One of the most popular spots for photos is a huge sign saying ‘Sexyland’ above one of the buildings! Sexyland is actually a club with different events each night. NDSM is right along the water so a perfect spot in summer. In winter, it is also a great place to hide and warm up in one of the cafes. NDSM is also home to one of the craziest hotels, which is in a crane! What is even crazier is that you can bungee jump from this crane. Twice a month, NDSM is also home to a huge flea market and vintage clothing market. If that wasn’t enough, NDSM is also a venue for lots of festivals and even an outdoor cinema.
Enjoy a Free Lunchtime Concert at Concertgebouw (Royal Concert Hall) by Ellis from Backpack Adventures
I live close to Amsterdam and I don't need much to find a reason to visit the city. One of my favourite activities for a night out in Amsterdam is the Royal Concertgebouw. Not only is the neoclassical style building from 1886 a beauty, the main hall is also famous for having the best acoustics in the world. A concert of the Royal Concertgebouw Orchestra in the main hall is guaranteed to give you goosebumps and should be on anyone's Amsterdam bucketlist. You can attend the free lunch concerts on Wednesday afternoon at 12:30, book tickets for an evening performance, or you can go on a fascinating behind the scenes tour - or all three!
Visit Foodhallen by Nellie from Wild Junket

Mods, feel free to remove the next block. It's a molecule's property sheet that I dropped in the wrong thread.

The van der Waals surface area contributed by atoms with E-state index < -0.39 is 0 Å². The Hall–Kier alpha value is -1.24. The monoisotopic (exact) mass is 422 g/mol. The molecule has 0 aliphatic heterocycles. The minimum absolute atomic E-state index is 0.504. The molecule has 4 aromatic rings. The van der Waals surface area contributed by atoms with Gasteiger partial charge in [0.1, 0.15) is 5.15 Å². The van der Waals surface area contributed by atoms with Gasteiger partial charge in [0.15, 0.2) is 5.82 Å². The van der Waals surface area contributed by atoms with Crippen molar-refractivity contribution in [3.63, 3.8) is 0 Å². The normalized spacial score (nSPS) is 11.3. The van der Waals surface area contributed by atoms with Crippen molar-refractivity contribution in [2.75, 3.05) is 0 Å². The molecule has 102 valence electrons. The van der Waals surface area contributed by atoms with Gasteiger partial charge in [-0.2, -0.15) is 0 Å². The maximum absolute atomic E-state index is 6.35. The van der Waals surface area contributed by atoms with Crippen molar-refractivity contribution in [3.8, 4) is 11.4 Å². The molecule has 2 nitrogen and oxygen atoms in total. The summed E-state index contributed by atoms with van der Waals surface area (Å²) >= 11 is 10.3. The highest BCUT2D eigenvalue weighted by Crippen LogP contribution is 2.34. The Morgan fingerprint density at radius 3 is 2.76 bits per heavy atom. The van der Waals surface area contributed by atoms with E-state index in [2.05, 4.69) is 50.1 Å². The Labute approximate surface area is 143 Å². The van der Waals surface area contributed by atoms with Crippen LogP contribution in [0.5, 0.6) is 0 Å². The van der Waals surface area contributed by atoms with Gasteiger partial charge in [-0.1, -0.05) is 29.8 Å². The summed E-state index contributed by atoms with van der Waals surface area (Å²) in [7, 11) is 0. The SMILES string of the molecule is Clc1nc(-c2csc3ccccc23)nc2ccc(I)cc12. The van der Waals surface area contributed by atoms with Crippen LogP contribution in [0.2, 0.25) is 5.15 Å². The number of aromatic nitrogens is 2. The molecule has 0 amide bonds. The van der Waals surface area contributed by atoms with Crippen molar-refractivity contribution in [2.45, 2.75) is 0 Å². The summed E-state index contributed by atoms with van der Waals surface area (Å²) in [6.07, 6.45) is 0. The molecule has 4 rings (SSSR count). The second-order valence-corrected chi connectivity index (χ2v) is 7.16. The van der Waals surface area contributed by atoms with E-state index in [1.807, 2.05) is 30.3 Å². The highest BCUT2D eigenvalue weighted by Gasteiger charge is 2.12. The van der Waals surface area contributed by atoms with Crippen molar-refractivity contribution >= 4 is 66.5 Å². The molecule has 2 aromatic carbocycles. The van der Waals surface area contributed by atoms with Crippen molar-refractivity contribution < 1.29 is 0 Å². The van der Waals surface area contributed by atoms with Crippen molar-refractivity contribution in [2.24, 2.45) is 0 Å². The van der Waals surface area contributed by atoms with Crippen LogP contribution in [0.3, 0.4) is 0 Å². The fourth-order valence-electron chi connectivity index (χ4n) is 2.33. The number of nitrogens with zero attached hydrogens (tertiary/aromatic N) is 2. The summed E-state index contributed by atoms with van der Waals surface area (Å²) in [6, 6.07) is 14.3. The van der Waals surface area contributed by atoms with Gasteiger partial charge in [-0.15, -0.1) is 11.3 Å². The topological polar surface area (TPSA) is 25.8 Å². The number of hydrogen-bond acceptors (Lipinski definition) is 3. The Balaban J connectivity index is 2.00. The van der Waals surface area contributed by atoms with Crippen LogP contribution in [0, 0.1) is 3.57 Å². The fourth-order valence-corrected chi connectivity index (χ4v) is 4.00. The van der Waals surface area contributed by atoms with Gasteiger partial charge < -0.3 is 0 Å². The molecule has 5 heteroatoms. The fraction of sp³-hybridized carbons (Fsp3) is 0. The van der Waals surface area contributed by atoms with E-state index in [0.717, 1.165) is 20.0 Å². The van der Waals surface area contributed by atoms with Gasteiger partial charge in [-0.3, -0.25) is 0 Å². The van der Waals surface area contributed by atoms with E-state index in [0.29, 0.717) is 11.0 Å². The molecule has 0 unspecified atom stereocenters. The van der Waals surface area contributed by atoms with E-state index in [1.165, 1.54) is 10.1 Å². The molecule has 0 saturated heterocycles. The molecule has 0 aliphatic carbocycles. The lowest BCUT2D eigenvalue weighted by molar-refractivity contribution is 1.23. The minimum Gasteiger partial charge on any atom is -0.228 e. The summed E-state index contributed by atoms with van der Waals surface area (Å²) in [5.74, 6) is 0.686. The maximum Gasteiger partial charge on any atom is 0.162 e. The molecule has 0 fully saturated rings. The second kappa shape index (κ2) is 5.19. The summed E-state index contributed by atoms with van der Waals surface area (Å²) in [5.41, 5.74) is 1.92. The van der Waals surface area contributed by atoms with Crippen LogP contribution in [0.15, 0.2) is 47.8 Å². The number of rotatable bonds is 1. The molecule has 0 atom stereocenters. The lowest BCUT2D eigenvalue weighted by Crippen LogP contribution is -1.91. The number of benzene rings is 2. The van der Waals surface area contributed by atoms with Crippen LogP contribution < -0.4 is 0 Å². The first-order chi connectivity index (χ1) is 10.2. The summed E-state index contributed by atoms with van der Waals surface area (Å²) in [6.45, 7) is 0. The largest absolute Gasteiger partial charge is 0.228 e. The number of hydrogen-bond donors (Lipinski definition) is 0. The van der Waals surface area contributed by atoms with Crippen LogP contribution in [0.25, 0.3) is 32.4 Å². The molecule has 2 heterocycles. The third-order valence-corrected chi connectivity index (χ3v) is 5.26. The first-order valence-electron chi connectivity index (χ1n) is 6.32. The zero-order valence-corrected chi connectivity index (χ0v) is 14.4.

One of my favorite places to go for international food in Amsterdam is Foodhallen, a covered food market that rivals Covent Garden in London and La Boqueria in Barcelona. There are over 20 food stalls here, serving everything from dim sum to jamon iberico. It’s got a very international vibe with each stall selling street food dishes from around the world. But don’t fret if you’re looking for Dutch food — there are several choices here for those interested in tasting home-grown dishes.
Foodhallen is actually located within De Hallen, a lively and multi-cultural complex located in Amsterdam Oud-West. It is housed within a former tram depot, a national monument built between 1902-1928. This is the place where the first electric trams in Amsterdam were maintained, and it has since been given a new lease of life. It's a popular spot with locals too so you can enjoy mixing with them grabbing lunch or relaxing after work as well as other visitors enjoying their Amsterdam weekend!